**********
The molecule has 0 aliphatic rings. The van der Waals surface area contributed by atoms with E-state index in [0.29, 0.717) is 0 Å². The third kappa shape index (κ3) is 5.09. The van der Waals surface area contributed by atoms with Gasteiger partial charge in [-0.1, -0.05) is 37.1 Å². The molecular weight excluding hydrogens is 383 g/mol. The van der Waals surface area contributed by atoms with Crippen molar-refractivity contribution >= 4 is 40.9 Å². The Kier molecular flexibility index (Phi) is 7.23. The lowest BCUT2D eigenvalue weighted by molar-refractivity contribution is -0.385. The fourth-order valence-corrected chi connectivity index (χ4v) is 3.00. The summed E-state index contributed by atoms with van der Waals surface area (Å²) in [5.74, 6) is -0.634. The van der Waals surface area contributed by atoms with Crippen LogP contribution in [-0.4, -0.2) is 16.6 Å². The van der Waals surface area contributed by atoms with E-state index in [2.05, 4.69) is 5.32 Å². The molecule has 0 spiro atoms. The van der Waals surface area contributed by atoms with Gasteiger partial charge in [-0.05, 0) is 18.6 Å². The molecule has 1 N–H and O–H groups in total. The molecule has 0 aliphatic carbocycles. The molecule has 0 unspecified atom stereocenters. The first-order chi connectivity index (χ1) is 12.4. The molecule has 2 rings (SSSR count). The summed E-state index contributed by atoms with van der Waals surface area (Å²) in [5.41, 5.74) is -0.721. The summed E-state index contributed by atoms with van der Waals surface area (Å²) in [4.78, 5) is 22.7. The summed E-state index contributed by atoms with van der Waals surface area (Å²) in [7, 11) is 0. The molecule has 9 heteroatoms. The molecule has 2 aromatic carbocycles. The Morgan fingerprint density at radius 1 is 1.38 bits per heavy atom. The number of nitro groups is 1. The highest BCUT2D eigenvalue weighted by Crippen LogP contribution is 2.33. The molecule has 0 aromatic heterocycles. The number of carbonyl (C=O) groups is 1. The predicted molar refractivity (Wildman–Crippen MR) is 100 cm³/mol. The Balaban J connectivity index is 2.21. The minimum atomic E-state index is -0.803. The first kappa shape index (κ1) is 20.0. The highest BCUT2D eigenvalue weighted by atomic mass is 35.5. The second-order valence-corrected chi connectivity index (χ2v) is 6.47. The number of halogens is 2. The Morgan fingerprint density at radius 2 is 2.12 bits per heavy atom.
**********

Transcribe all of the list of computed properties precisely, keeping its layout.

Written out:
The molecule has 0 aliphatic rings. The van der Waals surface area contributed by atoms with E-state index in [0.29, 0.717) is 0 Å². The third kappa shape index (κ3) is 5.09. The van der Waals surface area contributed by atoms with Gasteiger partial charge in [-0.1, -0.05) is 37.1 Å². The molecular weight excluding hydrogens is 383 g/mol. The van der Waals surface area contributed by atoms with Crippen molar-refractivity contribution >= 4 is 40.9 Å². The Kier molecular flexibility index (Phi) is 7.23. The lowest BCUT2D eigenvalue weighted by molar-refractivity contribution is -0.385. The fourth-order valence-corrected chi connectivity index (χ4v) is 3.00. The summed E-state index contributed by atoms with van der Waals surface area (Å²) in [5.74, 6) is -0.634. The van der Waals surface area contributed by atoms with Crippen LogP contribution in [-0.4, -0.2) is 16.6 Å². The van der Waals surface area contributed by atoms with E-state index in [2.05, 4.69) is 5.32 Å². The molecule has 0 spiro atoms. The van der Waals surface area contributed by atoms with Gasteiger partial charge in [-0.05, 0) is 18.6 Å². The molecule has 1 N–H and O–H groups in total. The molecule has 0 aliphatic carbocycles. The molecule has 0 unspecified atom stereocenters. The first-order chi connectivity index (χ1) is 12.4. The molecule has 2 rings (SSSR count). The summed E-state index contributed by atoms with van der Waals surface area (Å²) in [5.41, 5.74) is -0.721. The summed E-state index contributed by atoms with van der Waals surface area (Å²) in [4.78, 5) is 22.7. The summed E-state index contributed by atoms with van der Waals surface area (Å²) in [7, 11) is 0. The molecule has 9 heteroatoms. The molecule has 2 aromatic carbocycles. The Morgan fingerprint density at radius 1 is 1.38 bits per heavy atom. The number of nitro groups is 1. The highest BCUT2D eigenvalue weighted by Crippen LogP contribution is 2.33. The molecule has 0 aromatic heterocycles. The number of carbonyl (C=O) groups is 1. The predicted molar refractivity (Wildman–Crippen MR) is 100 cm³/mol. The Balaban J connectivity index is 2.21. The minimum atomic E-state index is -0.803. The first kappa shape index (κ1) is 20.0. The highest BCUT2D eigenvalue weighted by atomic mass is 35.5. The second-order valence-corrected chi connectivity index (χ2v) is 6.47. The number of halogens is 2. The Morgan fingerprint density at radius 2 is 2.12 bits per heavy atom.